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Chapter 8 – Crime and Criminal Law Unit 3 – Criminal Law. Elements of an Offence, Intention & Involvement in a Crime. Learning Goal for Today. By the end of the lesson(s), students will be able to analyze fact situations and identify the actus reus and mens rea. Expectations.

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Chapter 8 – Crime and Criminal Law Unit 3 – Criminal Law

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    1. Chapter 8 – Crime and Criminal LawUnit 3 – Criminal Law Elements of an Offence, Intention & Involvement in a Crime

    2. Learning Goal for Today • By the end of the lesson(s), students will be able to analyze fact situations and identify the actusreus and mensrea

    3. Expectations • By the end of this lesson, students will: …explain the legal definition of mensrea, actusreus, and strict and absolute liability

    4. Agenda • Actus Reus • Mens Rea • Intention • Incomplete Crimes • Involvement in a Crime • Mens Rea/Actus Reus Activity

    5. *The Elements of a Crime

    6. *The Elements of a Crime • If a person does not intend to commit the illegal act, then they may not be guilty of a crime. For example, although it is an assault to hit someone, if the hit is not intended, it is not an assault.

    7. The Elements of a Crime • E.g. Wanda is in the schoolyard and is swarmed by bees. Trying to prevent getting stung by the bees, Wanda swats them in a state of panic. While she is flailing at the bees, her arm hits Jimmy violently in the face. Wanda’s action breaks Jimmy’s nose.

    8. Actus Reus • “Guilty Act” • The voluntary action, omission, or state of being that is forbidden by the Code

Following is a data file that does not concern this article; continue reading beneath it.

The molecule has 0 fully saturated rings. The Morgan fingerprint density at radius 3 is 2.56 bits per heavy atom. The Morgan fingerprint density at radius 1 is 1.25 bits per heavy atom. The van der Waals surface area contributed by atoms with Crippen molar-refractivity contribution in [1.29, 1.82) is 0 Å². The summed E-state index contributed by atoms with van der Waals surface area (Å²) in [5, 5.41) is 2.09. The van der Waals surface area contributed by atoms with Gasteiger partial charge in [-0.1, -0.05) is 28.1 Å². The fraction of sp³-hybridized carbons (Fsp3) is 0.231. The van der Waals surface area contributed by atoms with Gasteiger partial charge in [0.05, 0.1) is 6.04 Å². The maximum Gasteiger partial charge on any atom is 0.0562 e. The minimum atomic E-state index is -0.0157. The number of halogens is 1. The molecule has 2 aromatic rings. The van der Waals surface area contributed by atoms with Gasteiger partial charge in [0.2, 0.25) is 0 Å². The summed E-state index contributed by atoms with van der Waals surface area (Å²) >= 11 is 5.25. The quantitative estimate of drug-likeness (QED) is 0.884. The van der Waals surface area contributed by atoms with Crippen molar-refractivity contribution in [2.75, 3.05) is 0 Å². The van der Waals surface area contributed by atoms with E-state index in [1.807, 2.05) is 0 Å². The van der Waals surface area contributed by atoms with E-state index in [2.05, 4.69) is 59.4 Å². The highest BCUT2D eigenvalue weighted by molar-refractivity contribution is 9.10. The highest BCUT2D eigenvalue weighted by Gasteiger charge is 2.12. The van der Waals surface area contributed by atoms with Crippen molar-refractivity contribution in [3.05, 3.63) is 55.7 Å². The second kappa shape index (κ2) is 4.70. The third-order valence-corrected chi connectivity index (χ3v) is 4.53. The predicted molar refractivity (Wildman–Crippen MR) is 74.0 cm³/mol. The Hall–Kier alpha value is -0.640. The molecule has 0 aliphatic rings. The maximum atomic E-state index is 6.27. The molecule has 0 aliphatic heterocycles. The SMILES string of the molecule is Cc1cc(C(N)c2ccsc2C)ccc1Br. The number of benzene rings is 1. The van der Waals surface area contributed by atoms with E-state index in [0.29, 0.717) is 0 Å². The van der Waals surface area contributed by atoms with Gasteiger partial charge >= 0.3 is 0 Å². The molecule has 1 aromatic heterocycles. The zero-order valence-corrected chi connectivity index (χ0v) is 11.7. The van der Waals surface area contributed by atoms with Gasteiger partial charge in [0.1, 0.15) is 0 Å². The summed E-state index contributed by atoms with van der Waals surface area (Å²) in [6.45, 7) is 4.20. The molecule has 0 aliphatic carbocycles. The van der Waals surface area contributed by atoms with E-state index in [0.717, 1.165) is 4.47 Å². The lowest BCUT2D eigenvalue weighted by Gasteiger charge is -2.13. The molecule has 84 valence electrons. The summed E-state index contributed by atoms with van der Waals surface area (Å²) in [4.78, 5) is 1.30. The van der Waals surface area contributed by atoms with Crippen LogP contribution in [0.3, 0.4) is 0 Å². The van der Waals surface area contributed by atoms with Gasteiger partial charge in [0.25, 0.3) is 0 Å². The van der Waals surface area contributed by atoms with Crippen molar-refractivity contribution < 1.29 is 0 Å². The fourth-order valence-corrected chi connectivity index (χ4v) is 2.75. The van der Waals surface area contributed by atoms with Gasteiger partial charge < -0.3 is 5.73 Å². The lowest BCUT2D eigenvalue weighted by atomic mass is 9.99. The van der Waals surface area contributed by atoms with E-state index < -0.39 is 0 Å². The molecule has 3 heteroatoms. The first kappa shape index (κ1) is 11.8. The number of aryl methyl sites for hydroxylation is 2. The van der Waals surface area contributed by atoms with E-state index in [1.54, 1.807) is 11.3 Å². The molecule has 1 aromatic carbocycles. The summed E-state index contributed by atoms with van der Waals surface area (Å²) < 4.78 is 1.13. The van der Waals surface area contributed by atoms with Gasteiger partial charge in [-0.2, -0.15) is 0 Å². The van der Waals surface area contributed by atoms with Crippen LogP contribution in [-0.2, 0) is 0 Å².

9. *Actus Reus Examples • s.222(1) Homicide – causes the death of another human being (ACTION OR OMISSION OR STATE OF BEING?) • s.90(1) Concealed weapon – carries a weapon… device… ammo… concealed (ACTION OR OMISSION OR STATE OF BEING?) • s.215(1) Necessities of life – fails to provide the necessaries of life (OMISSION OR OMISSION OR STATE OF BEING?) • s. 351 Possession of break-in instruments - … has in his possession any instrument suitable for… (ACTION, OMISSION OR STATE OF BEING?)

    10. Mens Rea • Guilty mind • A deliberate intention to commit a wrongful act, with reckless disregard for the consequences

    11. *Incapable of Mens Rea The law considers some to be incapable of forming the intent necessary to commit a wrongful action: • Those suffering from a mental disorder • Minors (under 12) • Those under the influence of drugs or alcohol to such an extent that they don’t understand the nature of their actions

    12. *Mens Rea – Category of Intent • Intent: a state of mind in which someone desires to carry out a wrongful action, knows what the results will be, and is reckless regarding the consequences • Reckless means knew or should have foreseen the results of a wrongful act • Two types • General • Specific

    13. *Mens Rea – General Intent • General intent means a person commits a wrongful act for its owns sake, with no ulterior motive or purpose • Ex. s.251(1)(a) - assault - … applies force intentionally • Ex. Alice walks up to Michael and punches him in the face. Michael’s nose is broken by Alice’s punch.

    14. *Mens Rea – Specific Intent • Specific intent – the desire to commit one wrongful act for the sake of accomplishing another • Ex. s.343(c) – everyone commits robbery who assaults any person with the intent to steal from him • (Ex. After punching Michael in the face, Michelle steals his wallet – need not only intent to assault but also intent to steal from him)

    15. *Subjective Intent - Knowing • In some cases, the Crown can show mens rea, by proving that the accused had knowledge of certain facts • Ex. s.368(1)(a) - … knowing that a document is forged, uses, deal, or acts… • Only have to establish that accused knew that the document was forged, not that they had any general or specific intent • Ex. s.251 – knowingly… sends an aircraft… that is not fit…

    16. *Objective Intent - Negligence • A person is criminally negligent if they do or omit to do anything that shows wanton or reckless disregard for the lives or safety of others • Ex. Joe leaves a loaded .22 pistol on the night table beside his bed. One day his young daughter accidentally shoots her friend. Joe’s mensrea is the “wanton or reckless disregard” he showed by leaving the pistol out